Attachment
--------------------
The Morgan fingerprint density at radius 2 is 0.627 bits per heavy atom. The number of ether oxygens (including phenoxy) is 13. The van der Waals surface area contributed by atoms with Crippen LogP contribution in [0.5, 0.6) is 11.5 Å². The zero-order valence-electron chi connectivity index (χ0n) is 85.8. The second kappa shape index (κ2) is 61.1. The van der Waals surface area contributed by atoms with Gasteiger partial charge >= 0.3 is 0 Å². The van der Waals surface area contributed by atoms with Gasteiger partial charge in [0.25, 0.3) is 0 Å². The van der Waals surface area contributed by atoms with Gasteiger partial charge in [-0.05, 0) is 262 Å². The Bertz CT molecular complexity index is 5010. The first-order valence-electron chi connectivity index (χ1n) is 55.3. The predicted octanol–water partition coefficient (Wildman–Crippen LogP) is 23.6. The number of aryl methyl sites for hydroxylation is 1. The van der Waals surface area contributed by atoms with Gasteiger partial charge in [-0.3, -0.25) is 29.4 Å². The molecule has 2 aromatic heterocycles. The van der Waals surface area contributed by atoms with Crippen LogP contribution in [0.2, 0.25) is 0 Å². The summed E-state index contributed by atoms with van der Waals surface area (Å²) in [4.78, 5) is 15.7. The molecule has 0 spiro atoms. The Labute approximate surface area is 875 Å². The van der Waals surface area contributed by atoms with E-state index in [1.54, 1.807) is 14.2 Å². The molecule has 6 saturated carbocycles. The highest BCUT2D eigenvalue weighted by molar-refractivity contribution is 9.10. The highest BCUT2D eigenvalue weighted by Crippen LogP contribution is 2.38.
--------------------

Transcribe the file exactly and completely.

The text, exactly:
The Morgan fingerprint density at radius 2 is 0.627 bits per heavy atom. The number of ether oxygens (including phenoxy) is 13. The van der Waals surface area contributed by atoms with Crippen LogP contribution in [0.5, 0.6) is 11.5 Å². The zero-order valence-electron chi connectivity index (χ0n) is 85.8. The second kappa shape index (κ2) is 61.1. The van der Waals surface area contributed by atoms with Gasteiger partial charge >= 0.3 is 0 Å². The van der Waals surface area contributed by atoms with Gasteiger partial charge in [0.25, 0.3) is 0 Å². The van der Waals surface area contributed by atoms with Gasteiger partial charge in [-0.05, 0) is 262 Å². The Bertz CT molecular complexity index is 5010. The first-order valence-electron chi connectivity index (χ1n) is 55.3. The predicted octanol–water partition coefficient (Wildman–Crippen LogP) is 23.6. The number of aryl methyl sites for hydroxylation is 1. The van der Waals surface area contributed by atoms with Gasteiger partial charge in [-0.3, -0.25) is 29.4 Å². The molecule has 2 aromatic heterocycles. The van der Waals surface area contributed by atoms with Crippen LogP contribution in [0.2, 0.25) is 0 Å². The summed E-state index contributed by atoms with van der Waals surface area (Å²) in [4.78, 5) is 15.7. The molecule has 0 spiro atoms. The Labute approximate surface area is 875 Å². The van der Waals surface area contributed by atoms with E-state index in [1.54, 1.807) is 14.2 Å². The molecule has 6 saturated carbocycles. The highest BCUT2D eigenvalue weighted by molar-refractivity contribution is 9.10. The highest BCUT2D eigenvalue weighted by Crippen LogP contribution is 2.38.